The pleasant salon music drifted around me and I fancied I dozed off. When I stirred moments later, I was aware of an accomplished pianist seated at a grand piano near the picture window of a tastefully furnished room. I saw Schumann wander in from the garden. He nodded to me agreeably and disappeared, probably in search of Clara.

Then I fancied Mendelssohn could be seen sitting in a far corner of the room looking slightly pained as he listened. Tchaikovsky came in briefly and enquired if I’d seen Rubinstein anywhere. I replied that I’d glimpsed him earlier arguing with Sinding; or at least I thought I had. He listened to the music for a few minutes, then shaking his head sympathetically, said that he too had had trouble writing solo piano music of any significance. He then muttered something about meeting a young guardsman in the summerhouse and ducked out. I slipped back into reverie as one of the more agreeable works, the first of the two charming Melodies wafted across the room. The waiter confided to me that they were planning first recordings of much of what we were hearing. I nodded, impressed by the largesse of some recording companies and dozed again.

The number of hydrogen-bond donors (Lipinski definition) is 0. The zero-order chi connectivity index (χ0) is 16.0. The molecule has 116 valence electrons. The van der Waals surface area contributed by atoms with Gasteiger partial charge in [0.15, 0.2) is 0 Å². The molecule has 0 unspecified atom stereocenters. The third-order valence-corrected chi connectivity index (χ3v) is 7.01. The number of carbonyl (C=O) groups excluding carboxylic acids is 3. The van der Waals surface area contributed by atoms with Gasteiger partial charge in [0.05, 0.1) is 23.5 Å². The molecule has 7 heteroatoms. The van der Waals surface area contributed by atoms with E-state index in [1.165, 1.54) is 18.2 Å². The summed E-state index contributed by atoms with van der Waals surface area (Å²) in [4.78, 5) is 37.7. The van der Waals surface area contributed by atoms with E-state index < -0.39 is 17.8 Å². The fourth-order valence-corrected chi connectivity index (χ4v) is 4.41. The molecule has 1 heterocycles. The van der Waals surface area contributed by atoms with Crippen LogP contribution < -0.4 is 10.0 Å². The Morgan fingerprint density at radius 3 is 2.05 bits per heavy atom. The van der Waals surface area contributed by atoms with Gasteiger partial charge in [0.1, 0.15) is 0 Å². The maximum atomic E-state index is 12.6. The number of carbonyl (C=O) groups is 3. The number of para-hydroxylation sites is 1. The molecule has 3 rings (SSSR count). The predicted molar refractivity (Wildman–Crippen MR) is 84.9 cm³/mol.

By now all the music, in particular Akrostichon No 1, seemed to run together and I had trouble distinguishing the individual pieces. I suppose it’s possible to hear differences between works such as the Sérénade russe or the Souvenir de Dresde, but I wouldn’t put serious money on it.